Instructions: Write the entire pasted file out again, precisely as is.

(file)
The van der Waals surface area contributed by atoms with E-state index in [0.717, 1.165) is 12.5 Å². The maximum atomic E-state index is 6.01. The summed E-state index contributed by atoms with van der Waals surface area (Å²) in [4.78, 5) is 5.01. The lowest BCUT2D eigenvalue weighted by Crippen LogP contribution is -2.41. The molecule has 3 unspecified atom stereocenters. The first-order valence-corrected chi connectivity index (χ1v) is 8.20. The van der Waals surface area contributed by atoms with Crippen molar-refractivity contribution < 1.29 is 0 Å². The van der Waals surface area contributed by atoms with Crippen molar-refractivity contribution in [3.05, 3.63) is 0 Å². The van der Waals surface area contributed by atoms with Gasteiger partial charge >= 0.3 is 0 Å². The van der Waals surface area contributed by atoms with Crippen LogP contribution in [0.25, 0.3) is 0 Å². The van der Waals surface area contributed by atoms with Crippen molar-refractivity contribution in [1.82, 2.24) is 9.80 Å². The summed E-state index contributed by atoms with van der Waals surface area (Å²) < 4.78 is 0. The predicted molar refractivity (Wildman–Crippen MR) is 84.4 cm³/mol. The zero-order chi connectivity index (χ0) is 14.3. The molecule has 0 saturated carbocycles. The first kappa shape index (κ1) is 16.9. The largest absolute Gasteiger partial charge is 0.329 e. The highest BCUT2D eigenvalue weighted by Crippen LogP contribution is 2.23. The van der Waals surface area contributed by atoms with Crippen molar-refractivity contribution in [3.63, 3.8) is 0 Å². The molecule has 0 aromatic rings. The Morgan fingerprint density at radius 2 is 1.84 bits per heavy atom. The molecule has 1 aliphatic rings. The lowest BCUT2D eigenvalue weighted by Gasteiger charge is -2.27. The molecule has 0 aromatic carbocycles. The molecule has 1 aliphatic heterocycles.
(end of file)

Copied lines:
The van der Waals surface area contributed by atoms with E-state index in [0.717, 1.165) is 12.5 Å². The maximum atomic E-state index is 6.01. The summed E-state index contributed by atoms with van der Waals surface area (Å²) in [4.78, 5) is 5.01. The lowest BCUT2D eigenvalue weighted by Crippen LogP contribution is -2.41. The molecule has 3 unspecified atom stereocenters. The first-order valence-corrected chi connectivity index (χ1v) is 8.20. The van der Waals surface area contributed by atoms with Crippen molar-refractivity contribution < 1.29 is 0 Å². The van der Waals surface area contributed by atoms with Crippen molar-refractivity contribution in [3.05, 3.63) is 0 Å². The van der Waals surface area contributed by atoms with Gasteiger partial charge >= 0.3 is 0 Å². The van der Waals surface area contributed by atoms with Crippen LogP contribution in [0.25, 0.3) is 0 Å². The van der Waals surface area contributed by atoms with Crippen molar-refractivity contribution in [1.82, 2.24) is 9.80 Å². The summed E-state index contributed by atoms with van der Waals surface area (Å²) < 4.78 is 0. The predicted molar refractivity (Wildman–Crippen MR) is 84.4 cm³/mol. The zero-order chi connectivity index (χ0) is 14.3. The molecule has 0 saturated carbocycles. The first kappa shape index (κ1) is 16.9. The largest absolute Gasteiger partial charge is 0.329 e. The highest BCUT2D eigenvalue weighted by Crippen LogP contribution is 2.23. The van der Waals surface area contributed by atoms with Crippen molar-refractivity contribution in [3.63, 3.8) is 0 Å². The molecule has 0 aromatic rings. The Morgan fingerprint density at radius 2 is 1.84 bits per heavy atom. The molecule has 1 aliphatic rings. The lowest BCUT2D eigenvalue weighted by Gasteiger charge is -2.27. The molecule has 0 aromatic carbocycles. The molecule has 1 aliphatic heterocycles.